5. Reference was made to an amendment to Section 2(3) of the Act by Act 8 of 1951. By Section 3 of the Act, an Explanation was inserted after the definition of "landlord" in Section 2(3) of the Act. It ran as follows:
"A tenant who sub-lets shall be deemed to be a landlord within the meaning of this Act in relation to the sub-tenant."
In our opinion, this Explanation would not help the respondent. It may be that if Bosotto Brothers Ltd wanted to evict the respondent under the provisions of the Act, the respondent would be entitled to the protection afforded by Section 7(2) of the Act. That is to say, the respondent could not be evicted except on one of the grounds mentioned in that sub-section; for example, failure to pay rent, causing damage to the premises, etc. Except to this extent, we do not think the effect of the amendment in any way affects the rights of the original landlord. The effect of the Explanation is certainly not to enable a sub-tenant to raise an objection to being evicted by the landlord either under the provisions of the Rent Control Act or otherwise, as for example, in execution of a decree for possession. The expression "tenant" in Section 7(1) would not include a sub-tenant in relation to the original landlord.
6. Reference may be made to the recent ruling of a Division Bench of this Court in -- 'Devaraja Bhatt v. V. S. Raja',
(which included Krishnaswami Nayudu J.) in which it was held that the Bent Control Act does not recognise any rights in a sub-tenant. Govinda Menon J. delivering the judgment of the Bench observed as follows :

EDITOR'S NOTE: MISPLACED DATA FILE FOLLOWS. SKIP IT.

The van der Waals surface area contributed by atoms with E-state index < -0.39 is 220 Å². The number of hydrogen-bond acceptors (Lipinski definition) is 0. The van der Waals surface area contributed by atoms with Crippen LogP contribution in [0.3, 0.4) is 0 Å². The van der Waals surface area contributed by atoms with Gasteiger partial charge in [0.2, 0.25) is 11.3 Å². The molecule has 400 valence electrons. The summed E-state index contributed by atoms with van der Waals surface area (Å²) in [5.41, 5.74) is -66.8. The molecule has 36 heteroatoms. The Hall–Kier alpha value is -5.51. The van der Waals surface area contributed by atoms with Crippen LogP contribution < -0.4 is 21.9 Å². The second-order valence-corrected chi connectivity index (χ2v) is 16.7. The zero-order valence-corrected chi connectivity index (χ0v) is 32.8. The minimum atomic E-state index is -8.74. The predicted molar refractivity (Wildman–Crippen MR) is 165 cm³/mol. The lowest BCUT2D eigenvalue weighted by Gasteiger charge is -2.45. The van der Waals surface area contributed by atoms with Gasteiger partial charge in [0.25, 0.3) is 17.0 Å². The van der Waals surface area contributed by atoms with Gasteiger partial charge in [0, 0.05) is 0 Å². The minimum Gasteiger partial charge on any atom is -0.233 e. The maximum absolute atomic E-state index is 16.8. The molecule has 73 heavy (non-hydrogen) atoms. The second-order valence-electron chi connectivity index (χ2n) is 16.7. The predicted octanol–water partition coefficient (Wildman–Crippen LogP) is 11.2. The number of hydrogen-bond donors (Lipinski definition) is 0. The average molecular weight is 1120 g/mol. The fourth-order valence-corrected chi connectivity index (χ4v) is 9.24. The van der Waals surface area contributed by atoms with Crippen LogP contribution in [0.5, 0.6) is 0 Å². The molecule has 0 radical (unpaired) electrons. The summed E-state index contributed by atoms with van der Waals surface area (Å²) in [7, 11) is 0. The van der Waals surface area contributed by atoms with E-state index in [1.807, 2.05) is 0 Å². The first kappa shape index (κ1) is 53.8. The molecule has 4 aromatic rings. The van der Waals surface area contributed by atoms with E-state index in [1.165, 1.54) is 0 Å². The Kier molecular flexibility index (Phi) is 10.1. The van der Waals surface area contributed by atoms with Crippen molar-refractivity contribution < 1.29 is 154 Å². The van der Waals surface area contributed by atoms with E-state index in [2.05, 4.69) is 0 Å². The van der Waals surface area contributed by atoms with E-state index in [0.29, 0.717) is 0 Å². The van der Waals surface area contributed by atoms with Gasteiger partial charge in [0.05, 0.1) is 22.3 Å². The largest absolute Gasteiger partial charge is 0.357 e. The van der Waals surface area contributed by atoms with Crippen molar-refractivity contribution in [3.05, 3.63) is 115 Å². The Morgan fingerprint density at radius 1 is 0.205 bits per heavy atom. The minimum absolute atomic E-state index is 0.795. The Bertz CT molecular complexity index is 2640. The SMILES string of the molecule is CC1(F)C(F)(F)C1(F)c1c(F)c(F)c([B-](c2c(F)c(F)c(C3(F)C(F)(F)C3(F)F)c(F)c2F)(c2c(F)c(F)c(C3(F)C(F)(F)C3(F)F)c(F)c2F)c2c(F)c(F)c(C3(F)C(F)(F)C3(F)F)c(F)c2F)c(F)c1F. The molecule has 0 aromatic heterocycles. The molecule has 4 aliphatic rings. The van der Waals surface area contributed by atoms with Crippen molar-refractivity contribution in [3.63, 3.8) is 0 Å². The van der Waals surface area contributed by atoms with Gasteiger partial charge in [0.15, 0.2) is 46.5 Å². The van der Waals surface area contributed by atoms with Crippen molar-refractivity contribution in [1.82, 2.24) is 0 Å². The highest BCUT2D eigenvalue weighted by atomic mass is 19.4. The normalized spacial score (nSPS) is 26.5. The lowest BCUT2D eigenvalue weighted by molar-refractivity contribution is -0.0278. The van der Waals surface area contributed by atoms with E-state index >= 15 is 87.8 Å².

"Under the Madras Buildings (Lease and Rent Control) Act, a sub-tenant as such is not recognised and if a landlord brings a suit in ejectment a sub-tenant let into possession cannot raise any question and submit that he has a status under the Act which should be safeguarded by its provisions."
The insertion of the Explanation does not make any difference.
7. In this view, the appeal must be allowed and the order of the learned Judge dismissing the application of the decree-holder for removal of obstruction should be set aside. There will be an order directing the removal of the obstruction caused by the respondent. The appellant will be entitled to the costs of this appeal. The respondent will have time to deliver possession till 2-1-1953.